General anesthesia will also be induced with midazolam (0.02-0.03 mg/kg), propofol, sufentanil and rocuronium. Anesthesia will be maintained with intravenous (propofol), inhalational (sevoflurane with or without nitrous oxide), or combined intravenous-inhalational anesthetics, together with 0.375 %–0.5 % ropivacaine administered bolusly and/or continuously through the epidural catheter. Additional opioids (remifentanil, sufentanil, fentanyl, or morphine) and muscle relaxant (rocuronium, atracurium, or cisatracurium) will be administered when deemed necessary.

Patient-controlled epidural analgesia will be provided after surgery. This is established with 0.12 % ropivacaine and 0.5 μg/mL sufentanil in 250 mL normal saline, programmed to deliver a 2-mL bolus with a lockout interval of 20 minutes and a background infusion of 4 mL/hr. For patients with low body weight or poor general condition, doses can be decreased and upper dose limit can be set for the patient-controlled pump.

All anesthesiologists participating in the study will be experienced in epidural block techniques. But even in experienced hands, we can anticipate a failure rate of about 5 %. Patients with unsuccessful epidural blocks will receive general anesthesia and postoperative intravenous analgesia as that for the GA Group. However, data of these patients will be included in the EGA Group in the final intention-to-treat analysis (Fig. 1).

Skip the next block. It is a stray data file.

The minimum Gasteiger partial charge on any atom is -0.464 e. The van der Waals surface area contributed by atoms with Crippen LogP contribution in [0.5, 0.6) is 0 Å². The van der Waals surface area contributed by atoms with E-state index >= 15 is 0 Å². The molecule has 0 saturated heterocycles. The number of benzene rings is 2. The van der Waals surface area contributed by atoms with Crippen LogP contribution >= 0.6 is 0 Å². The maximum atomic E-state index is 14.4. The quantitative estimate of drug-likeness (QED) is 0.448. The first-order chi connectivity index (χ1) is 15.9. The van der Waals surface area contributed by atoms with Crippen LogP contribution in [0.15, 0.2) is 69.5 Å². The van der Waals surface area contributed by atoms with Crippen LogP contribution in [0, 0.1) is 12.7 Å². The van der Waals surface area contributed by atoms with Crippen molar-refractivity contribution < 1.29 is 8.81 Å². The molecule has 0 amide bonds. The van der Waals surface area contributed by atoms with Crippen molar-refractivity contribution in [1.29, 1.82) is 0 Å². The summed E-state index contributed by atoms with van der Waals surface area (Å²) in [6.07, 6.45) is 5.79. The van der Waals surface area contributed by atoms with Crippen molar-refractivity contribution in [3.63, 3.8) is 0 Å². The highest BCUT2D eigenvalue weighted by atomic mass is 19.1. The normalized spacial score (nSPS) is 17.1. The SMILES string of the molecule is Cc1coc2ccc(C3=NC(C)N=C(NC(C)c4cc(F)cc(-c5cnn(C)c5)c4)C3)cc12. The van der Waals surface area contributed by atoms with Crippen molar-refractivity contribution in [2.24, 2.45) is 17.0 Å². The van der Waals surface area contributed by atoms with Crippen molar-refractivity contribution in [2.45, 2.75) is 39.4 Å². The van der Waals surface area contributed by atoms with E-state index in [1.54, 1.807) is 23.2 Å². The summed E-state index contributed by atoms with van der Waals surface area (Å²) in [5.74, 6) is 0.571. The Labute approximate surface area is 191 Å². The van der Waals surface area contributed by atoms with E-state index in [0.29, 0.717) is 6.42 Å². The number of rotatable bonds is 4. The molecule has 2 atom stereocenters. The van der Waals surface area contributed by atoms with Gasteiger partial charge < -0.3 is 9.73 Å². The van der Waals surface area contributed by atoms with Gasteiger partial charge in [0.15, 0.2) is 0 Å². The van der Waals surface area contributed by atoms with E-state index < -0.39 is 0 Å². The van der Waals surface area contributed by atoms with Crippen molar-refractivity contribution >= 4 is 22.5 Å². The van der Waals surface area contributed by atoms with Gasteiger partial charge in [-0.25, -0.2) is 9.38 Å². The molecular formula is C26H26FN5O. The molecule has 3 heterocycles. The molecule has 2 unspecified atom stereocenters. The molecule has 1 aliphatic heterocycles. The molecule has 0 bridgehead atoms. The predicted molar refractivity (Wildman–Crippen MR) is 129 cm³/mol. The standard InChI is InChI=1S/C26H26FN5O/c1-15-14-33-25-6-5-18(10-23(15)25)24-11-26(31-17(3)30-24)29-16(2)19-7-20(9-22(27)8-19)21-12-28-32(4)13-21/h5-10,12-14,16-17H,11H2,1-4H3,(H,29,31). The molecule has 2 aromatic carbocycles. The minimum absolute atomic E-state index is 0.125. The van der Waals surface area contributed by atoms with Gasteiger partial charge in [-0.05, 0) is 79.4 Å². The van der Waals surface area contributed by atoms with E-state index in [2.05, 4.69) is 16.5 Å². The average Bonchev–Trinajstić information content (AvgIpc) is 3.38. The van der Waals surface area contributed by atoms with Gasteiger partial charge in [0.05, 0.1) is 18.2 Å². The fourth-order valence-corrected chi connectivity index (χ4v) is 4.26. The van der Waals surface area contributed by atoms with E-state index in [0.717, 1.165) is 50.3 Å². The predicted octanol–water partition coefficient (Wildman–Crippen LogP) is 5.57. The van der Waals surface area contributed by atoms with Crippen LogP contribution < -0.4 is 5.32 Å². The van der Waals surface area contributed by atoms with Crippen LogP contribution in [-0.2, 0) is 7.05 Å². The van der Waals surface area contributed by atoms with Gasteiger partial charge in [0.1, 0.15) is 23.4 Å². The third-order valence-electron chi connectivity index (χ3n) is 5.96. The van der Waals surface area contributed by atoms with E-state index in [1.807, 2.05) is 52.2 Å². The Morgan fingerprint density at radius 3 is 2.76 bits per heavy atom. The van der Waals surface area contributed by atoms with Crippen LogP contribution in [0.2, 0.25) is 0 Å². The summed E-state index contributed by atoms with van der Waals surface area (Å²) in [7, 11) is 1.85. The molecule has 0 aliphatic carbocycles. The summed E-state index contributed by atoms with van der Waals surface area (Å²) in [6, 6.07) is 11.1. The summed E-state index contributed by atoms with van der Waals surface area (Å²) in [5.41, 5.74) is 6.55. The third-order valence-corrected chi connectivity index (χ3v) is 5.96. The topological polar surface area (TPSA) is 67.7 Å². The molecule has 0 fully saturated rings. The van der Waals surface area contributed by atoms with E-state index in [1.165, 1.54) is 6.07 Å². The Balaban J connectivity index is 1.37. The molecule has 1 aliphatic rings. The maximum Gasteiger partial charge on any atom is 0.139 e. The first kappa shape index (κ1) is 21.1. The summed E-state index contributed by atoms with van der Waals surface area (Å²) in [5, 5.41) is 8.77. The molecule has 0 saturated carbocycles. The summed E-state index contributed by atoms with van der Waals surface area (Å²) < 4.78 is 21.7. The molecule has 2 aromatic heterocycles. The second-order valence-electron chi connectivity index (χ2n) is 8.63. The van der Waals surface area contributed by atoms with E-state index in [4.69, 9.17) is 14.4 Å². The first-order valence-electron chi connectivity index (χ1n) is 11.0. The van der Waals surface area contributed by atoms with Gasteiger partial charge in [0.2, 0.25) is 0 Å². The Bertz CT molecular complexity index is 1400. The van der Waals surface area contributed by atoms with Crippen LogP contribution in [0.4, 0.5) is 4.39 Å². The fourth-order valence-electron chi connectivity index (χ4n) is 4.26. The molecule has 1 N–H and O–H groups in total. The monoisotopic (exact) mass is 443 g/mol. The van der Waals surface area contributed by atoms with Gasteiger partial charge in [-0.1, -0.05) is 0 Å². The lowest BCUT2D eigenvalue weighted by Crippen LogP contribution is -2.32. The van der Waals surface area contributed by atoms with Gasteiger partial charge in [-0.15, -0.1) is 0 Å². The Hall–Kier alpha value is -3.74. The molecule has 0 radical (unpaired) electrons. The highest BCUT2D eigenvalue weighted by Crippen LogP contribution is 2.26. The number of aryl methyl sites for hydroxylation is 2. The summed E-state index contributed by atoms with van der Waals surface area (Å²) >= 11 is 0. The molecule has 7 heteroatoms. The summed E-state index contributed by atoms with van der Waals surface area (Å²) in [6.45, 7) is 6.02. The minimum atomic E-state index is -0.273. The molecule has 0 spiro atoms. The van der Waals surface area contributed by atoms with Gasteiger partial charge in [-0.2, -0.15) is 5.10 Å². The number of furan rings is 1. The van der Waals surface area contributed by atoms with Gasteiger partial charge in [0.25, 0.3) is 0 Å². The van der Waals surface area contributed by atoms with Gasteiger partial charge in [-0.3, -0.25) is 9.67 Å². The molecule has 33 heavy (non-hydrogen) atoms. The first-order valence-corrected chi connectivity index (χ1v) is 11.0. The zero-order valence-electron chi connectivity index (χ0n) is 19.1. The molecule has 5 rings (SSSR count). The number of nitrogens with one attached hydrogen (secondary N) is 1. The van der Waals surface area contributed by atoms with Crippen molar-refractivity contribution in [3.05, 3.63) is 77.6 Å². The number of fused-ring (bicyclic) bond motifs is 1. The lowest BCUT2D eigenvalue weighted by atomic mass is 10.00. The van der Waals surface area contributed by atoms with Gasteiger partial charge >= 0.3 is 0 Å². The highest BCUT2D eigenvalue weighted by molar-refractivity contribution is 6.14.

Follow-up schedule and outcome assessment

Patients will be visited twice daily during the first seven days after surgery for assessment of delirium and monitoring of non-delirium complications. They will then be followed up weekly until 30 days after surgery for monitoring of non-delirium complications and assessment of outcome. Detailed perioperative data including duration of anesthesia, doses of sedatives, anesthetics and analgesics used during anesthesia, type and duration of surgery, intraoperative fluid balance and transfusion of blood products, use of drugs with anticholinergic properties as well as postoperative analgesic consumption will be collected.